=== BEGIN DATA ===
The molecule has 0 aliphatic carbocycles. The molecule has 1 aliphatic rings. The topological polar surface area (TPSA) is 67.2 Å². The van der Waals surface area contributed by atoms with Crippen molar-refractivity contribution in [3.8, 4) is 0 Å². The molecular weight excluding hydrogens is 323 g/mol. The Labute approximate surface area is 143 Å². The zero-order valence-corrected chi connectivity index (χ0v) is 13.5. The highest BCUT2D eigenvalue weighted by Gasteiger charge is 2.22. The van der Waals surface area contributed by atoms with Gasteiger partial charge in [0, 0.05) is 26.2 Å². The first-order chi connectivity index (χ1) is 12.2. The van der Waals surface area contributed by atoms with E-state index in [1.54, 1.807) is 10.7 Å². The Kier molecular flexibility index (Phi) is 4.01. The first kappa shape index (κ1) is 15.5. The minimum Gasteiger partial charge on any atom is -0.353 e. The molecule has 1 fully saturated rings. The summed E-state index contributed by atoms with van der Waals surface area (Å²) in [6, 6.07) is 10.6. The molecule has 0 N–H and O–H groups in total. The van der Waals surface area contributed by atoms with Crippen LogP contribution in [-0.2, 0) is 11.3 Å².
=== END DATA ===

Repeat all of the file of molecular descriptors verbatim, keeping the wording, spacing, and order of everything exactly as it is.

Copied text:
The molecule has 0 aliphatic carbocycles. The molecule has 1 aliphatic rings. The topological polar surface area (TPSA) is 67.2 Å². The van der Waals surface area contributed by atoms with Crippen molar-refractivity contribution in [3.8, 4) is 0 Å². The molecular weight excluding hydrogens is 323 g/mol. The Labute approximate surface area is 143 Å². The zero-order valence-corrected chi connectivity index (χ0v) is 13.5. The highest BCUT2D eigenvalue weighted by Gasteiger charge is 2.22. The van der Waals surface area contributed by atoms with Gasteiger partial charge in [0, 0.05) is 26.2 Å². The first-order chi connectivity index (χ1) is 12.2. The van der Waals surface area contributed by atoms with E-state index in [1.54, 1.807) is 10.7 Å². The Kier molecular flexibility index (Phi) is 4.01. The first kappa shape index (κ1) is 15.5. The minimum Gasteiger partial charge on any atom is -0.353 e. The molecule has 1 fully saturated rings. The summed E-state index contributed by atoms with van der Waals surface area (Å²) in [6, 6.07) is 10.6. The molecule has 0 N–H and O–H groups in total. The van der Waals surface area contributed by atoms with Crippen LogP contribution in [-0.2, 0) is 11.3 Å².